In Making Love: An Erotic Odyssey (Simon and Schuster, New York, 1992, pp. 32-33), Richard Rhodes writes:

Somehow I acquired a copy of Dutch physician T. H. van de Velde‘s Ideal Marriage, published in the United States in 1926, the most popular marriage manual in American until The Joy of Sex came along. Ideal Marriage was wise and tender about love abut euphemistically vague and sometimes criminally misinformed about sex. Van de Velde promulgated the sexist conviction that both partners in an act of intercourse should come to orgasm at the same time. “In normal and perfect coitus,” I read in his book and believed for years afterward, “mutual orgasm must be almost simultaneous; the usual procedure is that the mans’ ejaculation begins and sets the acme of sensation in train at once.” Impossible to measure how much pain that single ignorant sentence caused. It must have baffled hundreds and thousands of men and agonized hundreds of thousands, at least, of women. I took it for God’s truth when I read it–wasn’t it printed in a book? How did Van de Velde arrive at such a bizarre conclusion? From his own experience? From unsupported theory?

Color me baffled too, even if I cannot, like Rhodes, blame Van de Velde for this state of affairs. I did lay my hands on de Velde’s book as a pre-teen boy–a furtive glance or two at a copy that my parents owned, tucked away in some secret hiding place, which I had miraculously uncovered. My heart racing as I realized I was dealing with an illicit text that purported to reveal the secrets and mysteries of an increasingly intriguing and alluring zone of human interaction, I quickly leafed through its pages before hastily replacing it in its sanctum sanctorum and backing away. I promised to return when I had more time, when I was less worried about being caught, but that moment never came again.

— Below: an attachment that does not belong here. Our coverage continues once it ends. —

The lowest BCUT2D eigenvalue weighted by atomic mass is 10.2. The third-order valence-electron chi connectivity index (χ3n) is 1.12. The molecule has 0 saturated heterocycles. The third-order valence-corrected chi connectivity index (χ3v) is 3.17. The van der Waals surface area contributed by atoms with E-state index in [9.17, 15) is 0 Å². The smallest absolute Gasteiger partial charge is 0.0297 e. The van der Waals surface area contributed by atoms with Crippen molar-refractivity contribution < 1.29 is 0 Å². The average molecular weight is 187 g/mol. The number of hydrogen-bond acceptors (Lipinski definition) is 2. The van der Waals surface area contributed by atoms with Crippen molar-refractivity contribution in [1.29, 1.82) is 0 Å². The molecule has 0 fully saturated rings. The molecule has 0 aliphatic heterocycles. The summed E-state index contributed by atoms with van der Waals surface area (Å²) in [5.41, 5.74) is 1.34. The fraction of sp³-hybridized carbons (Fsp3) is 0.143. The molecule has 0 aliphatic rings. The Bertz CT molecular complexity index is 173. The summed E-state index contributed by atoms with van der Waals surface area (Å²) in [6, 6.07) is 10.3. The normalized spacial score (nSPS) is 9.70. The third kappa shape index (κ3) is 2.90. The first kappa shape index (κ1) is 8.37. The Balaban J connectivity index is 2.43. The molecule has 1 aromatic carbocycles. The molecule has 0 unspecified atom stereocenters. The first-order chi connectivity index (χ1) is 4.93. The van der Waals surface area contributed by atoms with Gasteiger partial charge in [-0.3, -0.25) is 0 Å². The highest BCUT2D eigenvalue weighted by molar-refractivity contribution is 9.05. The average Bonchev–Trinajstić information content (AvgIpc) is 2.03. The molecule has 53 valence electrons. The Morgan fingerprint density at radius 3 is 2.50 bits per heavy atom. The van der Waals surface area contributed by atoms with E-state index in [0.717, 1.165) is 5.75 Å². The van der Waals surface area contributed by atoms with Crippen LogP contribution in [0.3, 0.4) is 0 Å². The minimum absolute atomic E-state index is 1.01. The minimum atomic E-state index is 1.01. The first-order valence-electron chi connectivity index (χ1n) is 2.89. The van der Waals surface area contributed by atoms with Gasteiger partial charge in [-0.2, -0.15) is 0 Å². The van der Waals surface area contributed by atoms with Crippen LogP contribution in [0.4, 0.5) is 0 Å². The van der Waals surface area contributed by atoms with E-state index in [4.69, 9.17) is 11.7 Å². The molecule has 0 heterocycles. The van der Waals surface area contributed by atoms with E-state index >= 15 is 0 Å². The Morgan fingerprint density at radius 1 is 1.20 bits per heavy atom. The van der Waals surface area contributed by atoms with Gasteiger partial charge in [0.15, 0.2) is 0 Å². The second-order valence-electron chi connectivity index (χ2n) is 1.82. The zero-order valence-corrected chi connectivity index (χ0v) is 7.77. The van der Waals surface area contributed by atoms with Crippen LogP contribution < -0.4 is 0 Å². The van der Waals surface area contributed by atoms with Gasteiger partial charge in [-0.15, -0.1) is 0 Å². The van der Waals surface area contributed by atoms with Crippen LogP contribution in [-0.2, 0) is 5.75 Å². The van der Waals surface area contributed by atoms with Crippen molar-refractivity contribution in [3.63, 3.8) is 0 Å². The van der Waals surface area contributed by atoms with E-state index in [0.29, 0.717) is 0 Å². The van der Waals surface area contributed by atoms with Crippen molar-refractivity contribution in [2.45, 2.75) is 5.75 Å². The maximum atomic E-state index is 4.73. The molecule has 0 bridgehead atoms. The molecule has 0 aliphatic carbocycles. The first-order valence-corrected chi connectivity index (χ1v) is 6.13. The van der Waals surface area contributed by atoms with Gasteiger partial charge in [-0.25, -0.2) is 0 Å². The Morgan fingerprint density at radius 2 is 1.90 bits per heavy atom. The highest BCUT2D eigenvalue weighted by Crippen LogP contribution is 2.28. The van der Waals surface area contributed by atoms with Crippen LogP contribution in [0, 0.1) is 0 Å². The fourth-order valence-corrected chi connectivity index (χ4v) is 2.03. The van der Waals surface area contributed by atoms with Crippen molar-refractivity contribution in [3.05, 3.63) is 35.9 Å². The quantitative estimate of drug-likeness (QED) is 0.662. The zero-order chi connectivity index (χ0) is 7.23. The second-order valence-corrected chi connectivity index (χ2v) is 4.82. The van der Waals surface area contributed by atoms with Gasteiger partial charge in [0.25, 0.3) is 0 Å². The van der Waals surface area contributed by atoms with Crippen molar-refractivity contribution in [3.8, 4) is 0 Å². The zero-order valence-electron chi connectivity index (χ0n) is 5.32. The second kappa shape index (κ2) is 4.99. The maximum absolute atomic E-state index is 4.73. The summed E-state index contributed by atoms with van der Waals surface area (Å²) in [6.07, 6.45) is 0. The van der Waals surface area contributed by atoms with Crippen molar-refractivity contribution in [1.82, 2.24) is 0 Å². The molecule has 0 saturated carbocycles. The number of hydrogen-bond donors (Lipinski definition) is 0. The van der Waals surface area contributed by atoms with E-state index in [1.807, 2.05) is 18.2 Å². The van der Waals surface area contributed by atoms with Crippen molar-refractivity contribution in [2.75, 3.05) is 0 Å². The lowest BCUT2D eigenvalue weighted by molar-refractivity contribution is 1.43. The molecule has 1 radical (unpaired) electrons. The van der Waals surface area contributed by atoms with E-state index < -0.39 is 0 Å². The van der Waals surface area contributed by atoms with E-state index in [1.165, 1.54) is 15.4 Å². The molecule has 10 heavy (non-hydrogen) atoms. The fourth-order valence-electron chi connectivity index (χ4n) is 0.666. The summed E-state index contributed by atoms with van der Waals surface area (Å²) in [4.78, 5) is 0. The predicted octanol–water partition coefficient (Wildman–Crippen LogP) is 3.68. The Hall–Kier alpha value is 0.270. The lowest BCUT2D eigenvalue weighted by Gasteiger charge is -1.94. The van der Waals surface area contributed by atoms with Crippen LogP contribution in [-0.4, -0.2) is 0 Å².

But the myth that de Velde sought to perpetuate made the rounds anyway; perhaps in the softcore pulp fiction that I read like a maniac in my pre-teen and teen years, or perhaps in the way that sex was depicted on screen where matters proceeded smoothly between two equally competent partners with nary a touch of awkwardness, anxiety, insecurity, clumsiness, or dissatisfaction. An education–in many dimensions–awaited me in my sexually mature years. Euphemisms and bravado would count for little; only the right kind of hand waving would do.

Note: I own a copy of Alex Comfort‘s The Joy of Sex; a girlfriend and I bought it as a giggle many years ago, and we took turns snickering at its artful pencil drawings and sometimes purple prose. It had dated a little too quickly and now seemed corny (and sexist in all too many of its recommendations and observations.) As I browsed its pages, I was reminded of the computer nerd’s response to Comfort’s catchy title: a guidebook to the X-Windows System titled The Joy of X. I don’t own a copy of that but I wish I did.

The Underestimation Of Our Capacity To Love

In response to my post yesterday on biological and adoptive parents, my friend Maureen Eckert wrote: